The Warwick Awards for Public and Community Engagement seek to recognise the vital contributions Warwick staff and students make in engaging the public – on an international and national level as well as crucially within our region and local communities – in our learning and discovery, with the goals of sharing and co-producing knowledge, strengthening the role we play in the region and showcasing the role Warwick plays nationally and internationally in making the world a better place. As such these awards mark an important step forward in the development of our Research and Knowledge Exchange cultures at Warwick; in the degree to which we recognise and reward those who seek to engage a wide varieties of publics and communities with their work; and in the ways in which we encourage our students as well as our staff to be part of that effort. I and the rest of the judging panel have been astounded and delighted by the strength of Public and Community engagement work displayed by the finalists this year, and offer our heartiest congratulations to the winners.
Prof Michael Scott, Director of WIE
Stuart Croft, VC
‘My congratulations to you all – it is fabulous to see the strength, breadth and depth of Warwick’s engagement with the wider world as showcased through the achievements of the inaugural WAPCE award winners.
Rachel Sandby-Thomas, Registrar
‘It is great to see WAPCE taking its place alongside other much valued and loved Warwick awards like the Warwick Awards for Teaching Excellence and Personal Tutoring Excellence. It recognises the importance this University attaches to public and community engagement. Finalists and winners alike – your work is an inspiration to us all!’
Simon Swain, Vice President for Regional and National Engagement
‘WAPCE represents and champions the important commitments the University has made to strengthening its collaborative research culture, the development of public and community engagement as an important part of the Warwick student experience, and to promoting and supporting the work of its staff and students in the interlocking arenas of public engagement, impact and knowledge exchange. Long may the awards continue!’
Fatemah Jafar (UG)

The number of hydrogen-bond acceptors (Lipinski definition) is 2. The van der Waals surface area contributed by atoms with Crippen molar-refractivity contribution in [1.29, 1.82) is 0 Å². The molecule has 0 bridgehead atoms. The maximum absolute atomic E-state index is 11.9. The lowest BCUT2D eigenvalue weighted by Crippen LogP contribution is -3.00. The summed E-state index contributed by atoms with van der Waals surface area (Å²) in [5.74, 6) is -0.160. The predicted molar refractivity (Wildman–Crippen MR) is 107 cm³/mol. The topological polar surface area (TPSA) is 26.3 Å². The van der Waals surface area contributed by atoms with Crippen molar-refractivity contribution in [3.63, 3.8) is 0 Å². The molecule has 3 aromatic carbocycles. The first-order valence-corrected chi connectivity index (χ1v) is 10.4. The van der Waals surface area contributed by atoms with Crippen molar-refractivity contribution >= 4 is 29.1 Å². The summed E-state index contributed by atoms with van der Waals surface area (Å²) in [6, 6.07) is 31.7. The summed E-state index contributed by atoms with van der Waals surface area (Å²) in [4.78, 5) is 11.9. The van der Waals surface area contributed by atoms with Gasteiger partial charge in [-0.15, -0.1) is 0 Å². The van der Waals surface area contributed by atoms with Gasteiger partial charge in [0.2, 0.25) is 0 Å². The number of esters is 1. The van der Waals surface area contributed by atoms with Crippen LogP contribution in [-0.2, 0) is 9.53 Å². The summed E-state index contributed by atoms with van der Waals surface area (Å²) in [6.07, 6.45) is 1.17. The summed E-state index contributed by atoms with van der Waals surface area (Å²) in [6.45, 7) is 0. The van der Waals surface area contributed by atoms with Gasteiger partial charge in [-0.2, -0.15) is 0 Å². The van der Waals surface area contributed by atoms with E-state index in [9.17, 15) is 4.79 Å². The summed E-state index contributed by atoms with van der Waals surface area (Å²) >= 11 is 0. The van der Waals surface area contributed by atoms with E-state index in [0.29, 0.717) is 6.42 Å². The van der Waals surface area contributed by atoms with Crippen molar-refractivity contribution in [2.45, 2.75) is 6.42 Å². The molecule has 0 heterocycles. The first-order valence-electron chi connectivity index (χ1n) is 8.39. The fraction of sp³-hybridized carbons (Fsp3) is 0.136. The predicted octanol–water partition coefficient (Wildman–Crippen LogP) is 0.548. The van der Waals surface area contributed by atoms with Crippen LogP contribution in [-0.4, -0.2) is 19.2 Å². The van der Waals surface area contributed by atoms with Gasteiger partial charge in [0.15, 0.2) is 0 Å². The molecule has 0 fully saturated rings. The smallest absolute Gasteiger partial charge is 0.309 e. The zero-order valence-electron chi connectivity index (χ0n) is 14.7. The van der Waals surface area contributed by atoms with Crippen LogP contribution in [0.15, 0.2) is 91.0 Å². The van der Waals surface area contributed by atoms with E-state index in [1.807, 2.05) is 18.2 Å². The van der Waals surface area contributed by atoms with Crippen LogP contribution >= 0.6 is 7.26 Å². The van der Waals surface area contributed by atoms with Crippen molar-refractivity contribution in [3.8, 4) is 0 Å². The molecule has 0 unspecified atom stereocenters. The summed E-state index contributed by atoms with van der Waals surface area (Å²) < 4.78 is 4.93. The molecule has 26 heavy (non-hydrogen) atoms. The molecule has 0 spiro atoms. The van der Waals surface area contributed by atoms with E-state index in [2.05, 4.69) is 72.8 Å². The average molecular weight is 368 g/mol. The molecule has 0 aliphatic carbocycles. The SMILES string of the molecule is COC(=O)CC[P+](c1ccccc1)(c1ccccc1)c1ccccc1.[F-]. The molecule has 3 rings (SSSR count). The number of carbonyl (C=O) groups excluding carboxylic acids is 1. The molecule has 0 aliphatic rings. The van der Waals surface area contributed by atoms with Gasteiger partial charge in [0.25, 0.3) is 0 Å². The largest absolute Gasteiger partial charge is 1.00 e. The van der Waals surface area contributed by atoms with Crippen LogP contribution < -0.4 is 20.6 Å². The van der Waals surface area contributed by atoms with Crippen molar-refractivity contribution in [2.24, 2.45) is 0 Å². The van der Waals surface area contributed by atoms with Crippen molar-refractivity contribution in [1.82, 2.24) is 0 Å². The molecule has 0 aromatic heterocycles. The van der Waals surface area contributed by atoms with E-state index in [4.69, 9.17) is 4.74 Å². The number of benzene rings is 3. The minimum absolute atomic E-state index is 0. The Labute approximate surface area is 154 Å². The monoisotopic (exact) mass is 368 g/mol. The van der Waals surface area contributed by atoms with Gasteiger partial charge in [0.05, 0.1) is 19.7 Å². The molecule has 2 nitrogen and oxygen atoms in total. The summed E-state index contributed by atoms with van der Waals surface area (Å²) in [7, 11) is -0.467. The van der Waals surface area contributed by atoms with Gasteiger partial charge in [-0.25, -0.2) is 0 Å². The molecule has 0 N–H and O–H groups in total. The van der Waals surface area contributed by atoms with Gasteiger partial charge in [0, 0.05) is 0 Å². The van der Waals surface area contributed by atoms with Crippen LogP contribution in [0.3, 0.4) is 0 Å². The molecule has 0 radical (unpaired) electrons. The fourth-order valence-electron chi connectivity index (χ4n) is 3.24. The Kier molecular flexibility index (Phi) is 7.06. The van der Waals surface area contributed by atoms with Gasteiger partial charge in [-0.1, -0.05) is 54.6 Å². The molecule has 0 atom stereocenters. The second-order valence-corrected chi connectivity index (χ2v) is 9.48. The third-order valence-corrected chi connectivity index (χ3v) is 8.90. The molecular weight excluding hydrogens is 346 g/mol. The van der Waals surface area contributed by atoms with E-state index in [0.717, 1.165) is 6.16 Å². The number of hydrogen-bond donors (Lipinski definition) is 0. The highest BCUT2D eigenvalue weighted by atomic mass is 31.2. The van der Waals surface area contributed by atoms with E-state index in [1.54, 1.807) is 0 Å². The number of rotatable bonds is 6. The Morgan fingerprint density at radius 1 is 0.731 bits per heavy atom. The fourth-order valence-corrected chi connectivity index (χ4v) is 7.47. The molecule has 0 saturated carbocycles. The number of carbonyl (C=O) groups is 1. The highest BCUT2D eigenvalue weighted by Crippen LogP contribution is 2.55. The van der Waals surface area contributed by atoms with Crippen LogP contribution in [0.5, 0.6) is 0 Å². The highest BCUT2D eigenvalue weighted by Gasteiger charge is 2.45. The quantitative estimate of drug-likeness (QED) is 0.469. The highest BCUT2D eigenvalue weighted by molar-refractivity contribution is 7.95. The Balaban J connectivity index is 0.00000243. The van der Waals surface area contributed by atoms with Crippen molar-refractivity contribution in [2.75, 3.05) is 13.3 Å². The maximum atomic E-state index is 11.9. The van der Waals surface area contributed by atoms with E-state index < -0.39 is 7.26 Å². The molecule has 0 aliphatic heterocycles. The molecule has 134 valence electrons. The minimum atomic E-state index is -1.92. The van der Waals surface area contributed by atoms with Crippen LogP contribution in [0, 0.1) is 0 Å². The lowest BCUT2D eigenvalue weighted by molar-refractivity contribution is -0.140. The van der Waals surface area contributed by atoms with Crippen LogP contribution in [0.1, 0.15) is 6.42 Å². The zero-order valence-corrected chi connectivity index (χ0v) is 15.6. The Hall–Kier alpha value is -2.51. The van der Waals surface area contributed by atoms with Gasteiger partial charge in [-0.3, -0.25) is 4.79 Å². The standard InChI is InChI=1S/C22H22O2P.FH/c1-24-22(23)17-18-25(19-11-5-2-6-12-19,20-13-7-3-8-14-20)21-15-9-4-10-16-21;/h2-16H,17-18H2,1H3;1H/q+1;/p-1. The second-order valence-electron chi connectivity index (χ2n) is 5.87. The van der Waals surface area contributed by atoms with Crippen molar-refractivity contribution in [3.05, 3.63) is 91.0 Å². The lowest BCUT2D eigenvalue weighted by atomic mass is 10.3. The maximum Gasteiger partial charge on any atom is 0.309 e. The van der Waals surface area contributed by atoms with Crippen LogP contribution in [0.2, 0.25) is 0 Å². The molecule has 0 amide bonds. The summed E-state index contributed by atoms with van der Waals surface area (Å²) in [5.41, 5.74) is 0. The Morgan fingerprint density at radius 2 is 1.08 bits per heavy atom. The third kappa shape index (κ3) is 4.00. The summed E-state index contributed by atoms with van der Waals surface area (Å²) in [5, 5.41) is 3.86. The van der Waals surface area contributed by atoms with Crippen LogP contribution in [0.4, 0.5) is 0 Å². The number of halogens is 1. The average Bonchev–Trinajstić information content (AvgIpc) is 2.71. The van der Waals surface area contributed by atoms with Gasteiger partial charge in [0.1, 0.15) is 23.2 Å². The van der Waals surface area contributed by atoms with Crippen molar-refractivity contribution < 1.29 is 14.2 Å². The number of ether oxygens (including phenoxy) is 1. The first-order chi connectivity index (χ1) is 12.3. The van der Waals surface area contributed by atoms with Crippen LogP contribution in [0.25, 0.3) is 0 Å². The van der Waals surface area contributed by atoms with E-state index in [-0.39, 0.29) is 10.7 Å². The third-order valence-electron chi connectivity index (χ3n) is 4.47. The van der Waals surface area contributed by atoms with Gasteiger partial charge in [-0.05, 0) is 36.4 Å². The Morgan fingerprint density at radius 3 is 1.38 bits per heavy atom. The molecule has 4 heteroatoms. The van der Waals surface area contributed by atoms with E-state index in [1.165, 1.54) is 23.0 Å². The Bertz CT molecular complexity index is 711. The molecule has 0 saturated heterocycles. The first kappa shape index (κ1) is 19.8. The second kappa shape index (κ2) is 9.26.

In the words of Fatemah’s personal tutor, Fatemah is “a fantastic science communicator and has gone way beyond what any of our students would normally do, specifically being the first ever undergraduate to deliver one of the Warwick Christmas Lectures” – a live event held every year in the Warwick Arts Centre for up to 2000 school children, which seeks to make complex science not only fun but understandable for all and inspire the next generation of scientists. More than this, Fatemah shares her passion and expertise with others in her Department, acting as an ambassador for physics, welcoming and inspiring future Warwick students to study physics here, supporting collaborations with local schools helping to clear up misconceptions about the subject and topics within it as well as being a champion for diversity and the benefits it brings to the subject, the university and all aspects of life. She has enhanced the reputation of the University by taking part in the university wide Resonate festival as part of Coventry City of Culture year, not only bringing her love of physics to inspire and engage others, but also in turn helping to develop a stronger relationship between the University and its regional community.
Fatemah speaks about her win and her tips for great public engagement in this short interview.
Tallulah George (UG)
When a supervisor describes a student’s public engagement work in her Undergraduate Research Scholarship Scheme (URSS) project and in her wider outreach work for the Department of Classics and Ancient History as “ground breaking” you know you’re onto a winner! Tallulah undertook a URSS project with the aim to make classics inclusive and accessible to all by means of fun and snappy videos about ancient objects on social media platforms – including Tiktok – as well as through longer interviews and blogs on her website. Tallulah travelled the country speaking with curators in different museums about their favourite objects, collating and curating these digital assets for audiences to access easily. On top of this, Tallulah has also supported and encouraged her fellow students by sharing her expertise and insight on how to conduct a successful public engagement project with those keen to conduct a URSS project and has also got involved in the wide range of public engagement activities the Department offers. As such Tallulah has not only helped communicate the ancient world to whole new audiences, and enabled her fellow Warwick Classics students to do the same, but also been a fantastic ambassador for the university by enabling other professionals across the country – museums and museum curators – to do so as well.
Abigail Coppins (PG)